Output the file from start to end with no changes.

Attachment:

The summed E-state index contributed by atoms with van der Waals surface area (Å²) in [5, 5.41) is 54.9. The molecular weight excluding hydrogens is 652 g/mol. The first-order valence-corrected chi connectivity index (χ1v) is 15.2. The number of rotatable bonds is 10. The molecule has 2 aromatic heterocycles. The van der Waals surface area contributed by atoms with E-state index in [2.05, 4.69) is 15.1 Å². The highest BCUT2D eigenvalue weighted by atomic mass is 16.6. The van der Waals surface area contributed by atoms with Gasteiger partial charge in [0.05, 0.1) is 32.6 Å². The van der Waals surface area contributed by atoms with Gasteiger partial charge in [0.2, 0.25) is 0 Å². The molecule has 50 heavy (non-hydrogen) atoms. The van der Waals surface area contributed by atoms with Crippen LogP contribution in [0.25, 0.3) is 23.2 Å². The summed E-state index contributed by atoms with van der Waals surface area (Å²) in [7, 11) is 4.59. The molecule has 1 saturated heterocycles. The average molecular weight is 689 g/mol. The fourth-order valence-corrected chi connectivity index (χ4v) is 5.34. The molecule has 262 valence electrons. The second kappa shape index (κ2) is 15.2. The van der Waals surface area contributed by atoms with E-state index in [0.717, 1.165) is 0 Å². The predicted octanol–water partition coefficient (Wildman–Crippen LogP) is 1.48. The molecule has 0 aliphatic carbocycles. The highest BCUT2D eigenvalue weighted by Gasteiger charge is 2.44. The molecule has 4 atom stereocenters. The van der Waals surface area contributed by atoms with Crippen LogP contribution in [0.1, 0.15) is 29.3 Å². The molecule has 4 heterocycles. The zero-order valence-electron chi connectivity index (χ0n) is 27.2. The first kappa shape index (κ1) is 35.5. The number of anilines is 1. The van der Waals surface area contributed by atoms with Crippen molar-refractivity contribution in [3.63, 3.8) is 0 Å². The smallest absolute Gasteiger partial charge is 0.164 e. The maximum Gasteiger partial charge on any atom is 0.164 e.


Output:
The summed E-state index contributed by atoms with van der Waals surface area (Å²) in [5, 5.41) is 54.9. The molecular weight excluding hydrogens is 652 g/mol. The first-order valence-corrected chi connectivity index (χ1v) is 15.2. The number of rotatable bonds is 10. The molecule has 2 aromatic heterocycles. The van der Waals surface area contributed by atoms with E-state index in [2.05, 4.69) is 15.1 Å². The highest BCUT2D eigenvalue weighted by atomic mass is 16.6. The van der Waals surface area contributed by atoms with Gasteiger partial charge in [0.05, 0.1) is 32.6 Å². The van der Waals surface area contributed by atoms with Gasteiger partial charge in [0.2, 0.25) is 0 Å². The molecule has 50 heavy (non-hydrogen) atoms. The van der Waals surface area contributed by atoms with Crippen LogP contribution in [0.25, 0.3) is 23.2 Å². The summed E-state index contributed by atoms with van der Waals surface area (Å²) in [7, 11) is 4.59. The molecule has 1 saturated heterocycles. The average molecular weight is 689 g/mol. The fourth-order valence-corrected chi connectivity index (χ4v) is 5.34. The molecule has 262 valence electrons. The second kappa shape index (κ2) is 15.2. The van der Waals surface area contributed by atoms with E-state index in [0.717, 1.165) is 0 Å². The predicted octanol–water partition coefficient (Wildman–Crippen LogP) is 1.48. The molecule has 0 aliphatic carbocycles. The highest BCUT2D eigenvalue weighted by Gasteiger charge is 2.44. The molecule has 4 atom stereocenters. The van der Waals surface area contributed by atoms with Crippen LogP contribution in [0.1, 0.15) is 29.3 Å². The molecule has 4 heterocycles. The zero-order valence-electron chi connectivity index (χ0n) is 27.2. The first kappa shape index (κ1) is 35.5. The number of anilines is 1. The van der Waals surface area contributed by atoms with Crippen molar-refractivity contribution in [3.63, 3.8) is 0 Å². The smallest absolute Gasteiger partial charge is 0.164 e. The maximum Gasteiger partial charge on any atom is 0.164 e.